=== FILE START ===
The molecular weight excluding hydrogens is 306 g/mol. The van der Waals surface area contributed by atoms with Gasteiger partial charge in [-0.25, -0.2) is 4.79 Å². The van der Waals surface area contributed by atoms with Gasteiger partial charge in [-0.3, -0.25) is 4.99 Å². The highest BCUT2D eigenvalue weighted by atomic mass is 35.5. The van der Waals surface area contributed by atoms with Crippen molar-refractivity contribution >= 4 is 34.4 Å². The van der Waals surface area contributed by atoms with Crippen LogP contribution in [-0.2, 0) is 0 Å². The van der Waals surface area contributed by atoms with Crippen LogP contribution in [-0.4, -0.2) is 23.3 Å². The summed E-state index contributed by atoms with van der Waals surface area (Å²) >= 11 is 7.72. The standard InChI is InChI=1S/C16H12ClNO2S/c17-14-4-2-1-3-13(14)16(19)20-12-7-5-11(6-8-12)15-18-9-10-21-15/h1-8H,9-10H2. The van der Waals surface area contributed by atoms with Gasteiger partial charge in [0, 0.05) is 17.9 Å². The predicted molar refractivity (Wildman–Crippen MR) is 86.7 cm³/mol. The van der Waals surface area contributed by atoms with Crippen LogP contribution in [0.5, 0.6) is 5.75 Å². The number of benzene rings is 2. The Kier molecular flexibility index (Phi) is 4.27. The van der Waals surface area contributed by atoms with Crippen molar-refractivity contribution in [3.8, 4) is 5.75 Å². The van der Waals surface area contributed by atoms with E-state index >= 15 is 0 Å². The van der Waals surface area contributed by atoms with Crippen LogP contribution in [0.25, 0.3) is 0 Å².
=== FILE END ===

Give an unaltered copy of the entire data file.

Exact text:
The molecular weight excluding hydrogens is 306 g/mol. The van der Waals surface area contributed by atoms with Gasteiger partial charge in [-0.25, -0.2) is 4.79 Å². The van der Waals surface area contributed by atoms with Gasteiger partial charge in [-0.3, -0.25) is 4.99 Å². The highest BCUT2D eigenvalue weighted by atomic mass is 35.5. The van der Waals surface area contributed by atoms with Crippen molar-refractivity contribution >= 4 is 34.4 Å². The van der Waals surface area contributed by atoms with Crippen LogP contribution in [-0.2, 0) is 0 Å². The van der Waals surface area contributed by atoms with Crippen LogP contribution in [-0.4, -0.2) is 23.3 Å². The summed E-state index contributed by atoms with van der Waals surface area (Å²) >= 11 is 7.72. The standard InChI is InChI=1S/C16H12ClNO2S/c17-14-4-2-1-3-13(14)16(19)20-12-7-5-11(6-8-12)15-18-9-10-21-15/h1-8H,9-10H2. The van der Waals surface area contributed by atoms with Gasteiger partial charge in [0, 0.05) is 17.9 Å². The predicted molar refractivity (Wildman–Crippen MR) is 86.7 cm³/mol. The van der Waals surface area contributed by atoms with Crippen LogP contribution in [0.5, 0.6) is 5.75 Å². The number of benzene rings is 2. The Kier molecular flexibility index (Phi) is 4.27. The van der Waals surface area contributed by atoms with Crippen molar-refractivity contribution in [3.8, 4) is 5.75 Å². The van der Waals surface area contributed by atoms with E-state index >= 15 is 0 Å². The van der Waals surface area contributed by atoms with Crippen LogP contribution in [0.25, 0.3) is 0 Å².